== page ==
Teaming up to lead parks into the future
The focus was narrow at first.
In its attempt to define uses for its recently purchased Barnes Butte property, the City of Prineville decided to develop a master plan for the 460-acre site.
"Last winter and spring, we developed a feasibility study and pushed in nine miles of trails to get people up there using it," recalls City Engineer Eric Klann.
That action coincided with the creation of a Barnes Butte property focus committee that meets on a monthly basis and Klann applying for two grants to land some funding for completion of a master plan. One grant through National Parks System was for $50,000 and another through Oregon State Parks for $90,000.
Application for two grants was more of a fail-safe than a necessity as one grant would likely cover the cost, but the city found itself the recipient of both. Suddenly, the city found itself in position to broaden its plans.
Rather than commit all of the money to the Barnes Butte master plan, the city reached out to the Crook County Parks and Recreation District with plans to develop a master plan for the entire community's park system.
The thought, according to Casey Kaiser, the city's associate planner, was that the city had become the largest owner and manager of park property. With completion of the Crooked River Wetland Complex and acquisition of the Barnes Butte property, the municipality oversees about 580 acres of park space. Kaiser added that the city owns the property that some of the CCPRD-managed parks occupy, including the bike park, Stryker Park and Pioneer Park.
"The idea was to have on overarching parks and recreation master plan for the area that the city, the parks and rec district, and the citizens all participate in," he said, "so that as we go forward, we can manage all of our parks with all (of the parties) being in alignment and recognizing the same goals."
Funding-wise, the $50,000 National Parks System grant will cover the cost of the Barnes Butte property's master plan while the $90,000 Oregon State Parks grant will go toward completion of the community-wide parks master plan, as will another $50,000 contributed by the parks district.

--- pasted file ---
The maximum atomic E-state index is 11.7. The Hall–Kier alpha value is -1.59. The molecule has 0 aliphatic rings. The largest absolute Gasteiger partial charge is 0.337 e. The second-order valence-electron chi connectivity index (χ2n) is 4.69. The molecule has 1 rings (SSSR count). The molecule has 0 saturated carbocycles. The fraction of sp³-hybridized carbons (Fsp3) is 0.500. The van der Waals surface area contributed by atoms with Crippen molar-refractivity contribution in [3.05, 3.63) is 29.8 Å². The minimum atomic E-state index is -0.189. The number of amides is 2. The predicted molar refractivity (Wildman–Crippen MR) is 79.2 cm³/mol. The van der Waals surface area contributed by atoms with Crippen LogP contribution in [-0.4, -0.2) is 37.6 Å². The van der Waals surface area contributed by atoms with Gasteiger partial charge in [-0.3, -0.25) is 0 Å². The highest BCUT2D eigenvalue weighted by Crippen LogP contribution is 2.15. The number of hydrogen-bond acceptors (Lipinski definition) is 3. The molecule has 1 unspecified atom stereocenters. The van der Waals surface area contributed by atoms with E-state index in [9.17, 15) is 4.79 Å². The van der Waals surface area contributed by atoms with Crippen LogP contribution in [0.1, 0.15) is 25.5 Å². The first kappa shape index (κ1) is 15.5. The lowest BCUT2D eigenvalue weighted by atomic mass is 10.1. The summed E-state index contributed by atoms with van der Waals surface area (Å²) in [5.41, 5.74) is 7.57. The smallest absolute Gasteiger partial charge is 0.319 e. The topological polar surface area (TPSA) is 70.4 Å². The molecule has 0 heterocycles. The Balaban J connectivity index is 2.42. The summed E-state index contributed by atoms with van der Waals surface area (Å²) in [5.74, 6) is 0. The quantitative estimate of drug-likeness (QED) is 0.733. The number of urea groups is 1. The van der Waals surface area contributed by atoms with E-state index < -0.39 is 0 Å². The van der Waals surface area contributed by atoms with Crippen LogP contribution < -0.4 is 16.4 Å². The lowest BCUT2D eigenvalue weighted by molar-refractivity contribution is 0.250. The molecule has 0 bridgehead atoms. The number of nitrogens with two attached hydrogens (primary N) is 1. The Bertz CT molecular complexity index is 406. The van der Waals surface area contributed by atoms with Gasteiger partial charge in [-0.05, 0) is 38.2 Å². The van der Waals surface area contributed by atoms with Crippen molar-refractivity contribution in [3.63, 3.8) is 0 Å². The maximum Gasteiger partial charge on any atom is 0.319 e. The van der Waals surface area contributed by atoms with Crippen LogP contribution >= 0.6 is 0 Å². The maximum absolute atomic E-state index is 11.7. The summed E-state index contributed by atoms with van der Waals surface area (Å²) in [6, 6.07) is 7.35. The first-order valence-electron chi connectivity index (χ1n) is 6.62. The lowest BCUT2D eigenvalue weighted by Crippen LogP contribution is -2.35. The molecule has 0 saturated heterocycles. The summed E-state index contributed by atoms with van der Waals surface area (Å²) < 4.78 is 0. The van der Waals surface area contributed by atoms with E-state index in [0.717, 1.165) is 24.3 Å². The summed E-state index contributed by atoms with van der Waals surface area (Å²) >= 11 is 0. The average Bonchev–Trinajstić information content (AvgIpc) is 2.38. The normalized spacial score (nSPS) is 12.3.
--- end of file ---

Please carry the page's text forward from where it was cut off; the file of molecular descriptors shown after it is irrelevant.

"I am actually very excited about doing this," said CCPRD Executive Director Duane Garner. "The city has done some tremendous work with the wetland project, and now they have got this huge area with Barnes Butte. For the Parks and Recreation District and the city to be working together just makes a tremendous amount of sense, especially right now looking out into the future. What do we want Prineville to look like five, 10 or 20 years down the road?"
Garner said the partnership will not only provide more resources for parks projects, it would bring more people to the table to brainstorm ideas for park system improvements.
"Part of the master planning process will hopefully guide us through an inventory of everything we have in parks and rec facilities," Kaiser added. "It will help us determine what desires and needs our citizens have in parks and recreation facilities, what trends are growing from parks and recreation perspective, and what we need to build out in our area to stay current with that."
Ultimately, Kaiser hopes that the community-wide master plan process will produce a list of specific projects needed during the next 20 years to meet those goals.
So far, the city and parks district have submitted a request for proposal, seeking consulting firms that have the capacity to complete the master plan. A pre-proposal meeting is planned for March 5, and the deadline to submit proposals is March 26. Kaiser anticipates work will begin on the master plan in May.
"We should have our finalized plan, studies and reports by May 2020," he said.